Travel News

World’s Wackiest Theme Parks

Reversible Destiny LoftsIf you’re looking for the offbeat in your travels, we’ve got it here.

These six totally unique theme parks are located all around the world, from Texas to Lithuania to Japan, but they share one important thing in common: each and every one is, in its own way, deeply, deeply strange.

Haw Par Villa – Singapore

Haw Par EntranceHaw Par Villa, located in Singapore, was constructed in 1937 by the Aw family, inventors of the world-famous Tiger Balm heat rub. The villa has more than 1,000 statues and dioramas which depict scenes from Chinese mythology and history and promote Eastern philosophies such as Daoism and Buddhism.

This in itself makes the park a unique destination, but here’s what makes it, at least from the Western perspective, a tad bit weird: the incredibly graphic depictions of Buddhist hell. These harrowing scenes illustrate the gruesome punishments that result from such crimes as “disrespect to elders” and “disobedience to one’s siblings.”

Don’t miss the “Filthy Blood Pond,” where sinners wallow helplessly in a maelstrom of red swill. Admission is free.

Grutas Park – Druskininkai, Lithuania
Lenin in Grutas ParkWhen the Soviet Union fell, so did the many outsized statues of megalomaniacal Soviet leaders which had been erected throughout the USSR.

The big question: where did all those statues go? The answer: Grutas Park.

Run by eccentric mushroom-canning mogul and former heavyweight wrestling champion of Lithuania, Viliumas Malinauskas, the park was designated by Lithuania’s Ministry of Culture as the recipient of the Soviet monuments which were toppled when the country became independent.

Local residents have taken to calling the attraction “Stalin World” in dubious tribute to America’s “Disney World,” but this theme park bears little resemblance to Florida’s mecca of childlike wonder. This consciously ironic, oddball attraction aims to expose the evils of the “Soviet ideology which suppressed and hurt the spirit of our nation for many decades.”

Within the boundaries of Grutas Park—which, by the way, are marked off with barbed wire and guard towers, just like a Soviet prison camp—you’ll find 86 different monuments devoted to such Soviet leaders as Stalin and Lenin. While you’re there, check out the “mini-zoo,” and don’t forget to take the kids to the onsite playground.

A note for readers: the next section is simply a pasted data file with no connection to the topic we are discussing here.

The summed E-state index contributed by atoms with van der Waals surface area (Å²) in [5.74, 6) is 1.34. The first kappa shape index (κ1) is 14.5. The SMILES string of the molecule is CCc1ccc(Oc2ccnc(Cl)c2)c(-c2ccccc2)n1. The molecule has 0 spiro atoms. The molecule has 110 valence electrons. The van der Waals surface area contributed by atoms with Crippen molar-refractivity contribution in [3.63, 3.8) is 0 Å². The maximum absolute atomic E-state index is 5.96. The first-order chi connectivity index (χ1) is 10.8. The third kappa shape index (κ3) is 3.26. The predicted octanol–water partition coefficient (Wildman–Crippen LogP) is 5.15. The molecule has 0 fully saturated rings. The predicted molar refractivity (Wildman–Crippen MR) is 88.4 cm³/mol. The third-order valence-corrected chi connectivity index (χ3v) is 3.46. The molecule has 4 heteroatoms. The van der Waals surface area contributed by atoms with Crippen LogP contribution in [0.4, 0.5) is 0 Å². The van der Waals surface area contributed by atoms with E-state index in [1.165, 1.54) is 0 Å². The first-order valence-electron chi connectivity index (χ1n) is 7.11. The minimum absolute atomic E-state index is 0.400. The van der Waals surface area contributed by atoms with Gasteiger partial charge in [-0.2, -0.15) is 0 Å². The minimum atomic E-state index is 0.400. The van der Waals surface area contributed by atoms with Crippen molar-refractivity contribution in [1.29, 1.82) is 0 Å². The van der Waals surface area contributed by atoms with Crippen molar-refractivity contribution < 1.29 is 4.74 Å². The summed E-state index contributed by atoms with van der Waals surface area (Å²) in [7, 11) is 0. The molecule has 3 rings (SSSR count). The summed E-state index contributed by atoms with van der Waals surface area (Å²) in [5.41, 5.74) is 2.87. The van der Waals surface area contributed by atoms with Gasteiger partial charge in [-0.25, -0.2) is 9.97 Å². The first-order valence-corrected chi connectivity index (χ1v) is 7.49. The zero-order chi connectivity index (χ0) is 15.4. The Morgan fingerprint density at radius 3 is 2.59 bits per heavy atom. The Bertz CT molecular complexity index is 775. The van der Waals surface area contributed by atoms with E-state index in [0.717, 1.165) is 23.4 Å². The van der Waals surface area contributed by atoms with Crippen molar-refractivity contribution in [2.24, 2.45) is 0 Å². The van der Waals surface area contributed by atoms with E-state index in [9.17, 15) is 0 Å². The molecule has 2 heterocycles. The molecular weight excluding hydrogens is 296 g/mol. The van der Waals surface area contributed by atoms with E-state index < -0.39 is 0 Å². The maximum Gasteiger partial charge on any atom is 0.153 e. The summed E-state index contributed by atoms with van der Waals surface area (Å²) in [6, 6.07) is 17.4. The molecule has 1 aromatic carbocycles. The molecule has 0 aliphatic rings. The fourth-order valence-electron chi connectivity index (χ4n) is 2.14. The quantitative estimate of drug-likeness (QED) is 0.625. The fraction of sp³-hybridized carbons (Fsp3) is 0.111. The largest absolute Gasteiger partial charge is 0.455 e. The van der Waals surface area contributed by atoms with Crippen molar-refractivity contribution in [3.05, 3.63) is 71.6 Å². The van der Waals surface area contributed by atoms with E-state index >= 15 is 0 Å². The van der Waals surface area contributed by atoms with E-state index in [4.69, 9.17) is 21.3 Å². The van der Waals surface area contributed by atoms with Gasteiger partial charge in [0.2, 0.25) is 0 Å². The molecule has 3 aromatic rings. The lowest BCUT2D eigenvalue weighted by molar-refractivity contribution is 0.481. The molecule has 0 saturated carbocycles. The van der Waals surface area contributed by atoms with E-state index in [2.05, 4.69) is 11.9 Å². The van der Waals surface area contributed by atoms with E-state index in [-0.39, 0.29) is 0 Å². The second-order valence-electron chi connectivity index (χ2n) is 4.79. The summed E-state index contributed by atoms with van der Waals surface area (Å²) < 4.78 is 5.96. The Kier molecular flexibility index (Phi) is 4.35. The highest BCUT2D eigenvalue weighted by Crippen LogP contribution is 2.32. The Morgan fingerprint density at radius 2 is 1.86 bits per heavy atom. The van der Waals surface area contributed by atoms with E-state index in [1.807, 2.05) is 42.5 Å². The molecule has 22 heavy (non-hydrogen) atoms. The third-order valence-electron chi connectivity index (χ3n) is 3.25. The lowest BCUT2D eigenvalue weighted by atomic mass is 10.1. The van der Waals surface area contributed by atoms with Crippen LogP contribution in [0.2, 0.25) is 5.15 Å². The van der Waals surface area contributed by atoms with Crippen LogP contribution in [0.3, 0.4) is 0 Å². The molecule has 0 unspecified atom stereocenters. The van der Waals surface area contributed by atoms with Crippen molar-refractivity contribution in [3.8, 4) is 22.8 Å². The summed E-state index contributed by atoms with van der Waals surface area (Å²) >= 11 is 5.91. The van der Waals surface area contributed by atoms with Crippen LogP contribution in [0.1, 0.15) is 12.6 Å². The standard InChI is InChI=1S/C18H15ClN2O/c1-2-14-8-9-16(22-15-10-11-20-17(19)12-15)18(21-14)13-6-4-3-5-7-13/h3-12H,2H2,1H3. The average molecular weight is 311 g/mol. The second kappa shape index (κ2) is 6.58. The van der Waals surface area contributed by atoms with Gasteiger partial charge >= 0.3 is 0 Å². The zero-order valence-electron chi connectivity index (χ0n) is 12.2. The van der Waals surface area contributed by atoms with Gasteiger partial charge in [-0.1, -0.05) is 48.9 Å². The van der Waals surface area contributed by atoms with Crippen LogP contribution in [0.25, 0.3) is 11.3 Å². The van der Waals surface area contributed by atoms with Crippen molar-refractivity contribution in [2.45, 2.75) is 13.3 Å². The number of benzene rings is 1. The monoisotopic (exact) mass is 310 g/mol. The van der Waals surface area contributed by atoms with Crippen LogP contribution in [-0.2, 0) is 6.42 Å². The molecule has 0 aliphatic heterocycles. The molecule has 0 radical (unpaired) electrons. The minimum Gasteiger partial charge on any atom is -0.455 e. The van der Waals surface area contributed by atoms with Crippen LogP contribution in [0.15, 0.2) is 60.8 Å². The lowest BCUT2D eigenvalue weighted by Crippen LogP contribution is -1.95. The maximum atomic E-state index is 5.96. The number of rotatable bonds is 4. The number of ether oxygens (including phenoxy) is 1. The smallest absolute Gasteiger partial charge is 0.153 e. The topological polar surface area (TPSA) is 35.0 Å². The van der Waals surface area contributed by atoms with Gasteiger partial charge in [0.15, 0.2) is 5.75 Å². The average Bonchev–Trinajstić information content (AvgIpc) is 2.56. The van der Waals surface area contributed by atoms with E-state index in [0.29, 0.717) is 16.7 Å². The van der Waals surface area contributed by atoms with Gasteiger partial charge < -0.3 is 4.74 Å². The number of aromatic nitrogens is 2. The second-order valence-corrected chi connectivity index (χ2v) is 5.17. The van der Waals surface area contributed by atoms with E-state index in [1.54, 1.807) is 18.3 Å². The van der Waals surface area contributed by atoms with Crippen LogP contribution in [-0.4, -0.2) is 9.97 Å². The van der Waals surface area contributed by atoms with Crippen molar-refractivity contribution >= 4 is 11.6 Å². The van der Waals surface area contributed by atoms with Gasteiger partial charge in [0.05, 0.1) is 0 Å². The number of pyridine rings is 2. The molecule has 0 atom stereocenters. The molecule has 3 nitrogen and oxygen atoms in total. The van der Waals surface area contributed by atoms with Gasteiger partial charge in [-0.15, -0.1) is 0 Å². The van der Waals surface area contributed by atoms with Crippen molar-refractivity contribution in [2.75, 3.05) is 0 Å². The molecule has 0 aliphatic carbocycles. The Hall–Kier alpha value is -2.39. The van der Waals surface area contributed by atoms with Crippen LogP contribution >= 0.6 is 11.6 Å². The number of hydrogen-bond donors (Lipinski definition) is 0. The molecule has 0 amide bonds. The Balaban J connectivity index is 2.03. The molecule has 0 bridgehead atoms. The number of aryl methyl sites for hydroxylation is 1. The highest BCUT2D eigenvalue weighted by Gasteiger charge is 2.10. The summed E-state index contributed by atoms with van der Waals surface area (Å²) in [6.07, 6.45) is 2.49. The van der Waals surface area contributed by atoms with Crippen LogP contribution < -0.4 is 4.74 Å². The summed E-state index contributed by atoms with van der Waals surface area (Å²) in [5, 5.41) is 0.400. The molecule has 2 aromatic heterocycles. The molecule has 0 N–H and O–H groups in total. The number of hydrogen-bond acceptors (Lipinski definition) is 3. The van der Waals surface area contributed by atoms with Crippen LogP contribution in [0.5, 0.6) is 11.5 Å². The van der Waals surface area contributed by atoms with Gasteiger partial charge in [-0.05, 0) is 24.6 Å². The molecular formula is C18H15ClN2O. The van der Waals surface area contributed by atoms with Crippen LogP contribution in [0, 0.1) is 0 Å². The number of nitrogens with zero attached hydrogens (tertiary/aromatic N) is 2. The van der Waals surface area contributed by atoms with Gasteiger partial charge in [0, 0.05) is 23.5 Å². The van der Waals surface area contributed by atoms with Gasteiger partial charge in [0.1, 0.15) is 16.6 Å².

Site of Reversible Destiny – Gifu, Japan

Reversible Destiny ParkAccording to its creators, the Site of Reversible Destiny is an “’experience park’ conceived on the theme of encountering the unexpected,” and the word “offbeat” really doesn’t begin to describe it. The park is the work of New York-based artist-filmmaker-architect-poet – philosophers Shusaku Arakawa and Madeline Gins, who have exhibited work on both sides of the Pacific and have jointly authored such books as “Making Dying Illegal.”

The park’s 13 attractions defy description. Take the “Critical Resemblance House,” which is touted to be a “convention-breaking structure offering visitors a wide range of intriguing perceptual and cognitive experiences.” The roof of the structure is shaped like Japan’s Gifu prefecture. The interior is mazelike, with a number of entrances and exits. Furniture, faucets and beds are everywhere: on the floor, on the ceiling, under the floor. Sound confusing?

Thankfully, the “Critical Resemblance House” comes with its own set of instructions, all of which are as direct and unequivocal as the following example: “Strive to find a marked resemblance between yourself and the house. If by chance you fail to do so, proceed even so as though the house were your identical twin.” Well, that certainly clears things up! The park has 12 other befuddling structures/attractions/things to enter/explore/encounter/puzzle over. Have fun!